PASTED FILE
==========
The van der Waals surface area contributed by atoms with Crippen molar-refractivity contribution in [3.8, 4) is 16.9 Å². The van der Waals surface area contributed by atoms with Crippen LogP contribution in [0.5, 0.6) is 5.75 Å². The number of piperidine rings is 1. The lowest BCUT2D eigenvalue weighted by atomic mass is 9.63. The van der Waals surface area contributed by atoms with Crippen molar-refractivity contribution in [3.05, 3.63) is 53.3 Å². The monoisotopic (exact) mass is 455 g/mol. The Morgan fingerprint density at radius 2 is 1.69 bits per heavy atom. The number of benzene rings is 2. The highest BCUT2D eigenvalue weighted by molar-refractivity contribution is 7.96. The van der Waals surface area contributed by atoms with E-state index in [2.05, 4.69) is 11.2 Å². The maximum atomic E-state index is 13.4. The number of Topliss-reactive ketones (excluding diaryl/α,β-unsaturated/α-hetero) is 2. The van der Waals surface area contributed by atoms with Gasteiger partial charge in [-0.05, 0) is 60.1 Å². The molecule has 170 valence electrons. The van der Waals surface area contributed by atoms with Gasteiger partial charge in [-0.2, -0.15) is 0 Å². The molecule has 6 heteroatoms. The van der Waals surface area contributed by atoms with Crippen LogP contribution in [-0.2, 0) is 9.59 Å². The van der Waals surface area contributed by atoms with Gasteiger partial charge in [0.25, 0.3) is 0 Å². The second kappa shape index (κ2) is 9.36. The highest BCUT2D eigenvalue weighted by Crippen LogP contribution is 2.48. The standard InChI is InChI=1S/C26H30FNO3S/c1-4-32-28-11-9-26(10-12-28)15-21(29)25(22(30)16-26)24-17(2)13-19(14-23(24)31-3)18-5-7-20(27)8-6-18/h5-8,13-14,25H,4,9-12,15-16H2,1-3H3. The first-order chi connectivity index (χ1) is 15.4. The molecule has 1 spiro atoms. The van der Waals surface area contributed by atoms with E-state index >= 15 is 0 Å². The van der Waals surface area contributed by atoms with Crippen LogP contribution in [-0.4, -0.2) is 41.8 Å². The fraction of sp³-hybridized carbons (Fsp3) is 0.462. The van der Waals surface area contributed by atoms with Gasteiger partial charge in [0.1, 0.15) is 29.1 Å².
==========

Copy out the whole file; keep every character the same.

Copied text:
The van der Waals surface area contributed by atoms with Crippen molar-refractivity contribution in [3.8, 4) is 16.9 Å². The van der Waals surface area contributed by atoms with Crippen LogP contribution in [0.5, 0.6) is 5.75 Å². The number of piperidine rings is 1. The lowest BCUT2D eigenvalue weighted by atomic mass is 9.63. The van der Waals surface area contributed by atoms with Crippen molar-refractivity contribution in [3.05, 3.63) is 53.3 Å². The monoisotopic (exact) mass is 455 g/mol. The Morgan fingerprint density at radius 2 is 1.69 bits per heavy atom. The number of benzene rings is 2. The highest BCUT2D eigenvalue weighted by molar-refractivity contribution is 7.96. The van der Waals surface area contributed by atoms with E-state index in [2.05, 4.69) is 11.2 Å². The maximum atomic E-state index is 13.4. The number of Topliss-reactive ketones (excluding diaryl/α,β-unsaturated/α-hetero) is 2. The van der Waals surface area contributed by atoms with Gasteiger partial charge in [-0.05, 0) is 60.1 Å². The molecule has 170 valence electrons. The van der Waals surface area contributed by atoms with Gasteiger partial charge in [-0.2, -0.15) is 0 Å². The molecule has 6 heteroatoms. The van der Waals surface area contributed by atoms with Crippen LogP contribution in [-0.2, 0) is 9.59 Å². The van der Waals surface area contributed by atoms with Gasteiger partial charge in [0.25, 0.3) is 0 Å². The second kappa shape index (κ2) is 9.36. The highest BCUT2D eigenvalue weighted by Crippen LogP contribution is 2.48. The standard InChI is InChI=1S/C26H30FNO3S/c1-4-32-28-11-9-26(10-12-28)15-21(29)25(22(30)16-26)24-17(2)13-19(14-23(24)31-3)18-5-7-20(27)8-6-18/h5-8,13-14,25H,4,9-12,15-16H2,1-3H3. The first-order chi connectivity index (χ1) is 15.4. The molecule has 1 spiro atoms. The van der Waals surface area contributed by atoms with E-state index >= 15 is 0 Å². The van der Waals surface area contributed by atoms with Crippen LogP contribution in [-0.4, -0.2) is 41.8 Å². The fraction of sp³-hybridized carbons (Fsp3) is 0.462. The van der Waals surface area contributed by atoms with Gasteiger partial charge in [0.1, 0.15) is 29.1 Å².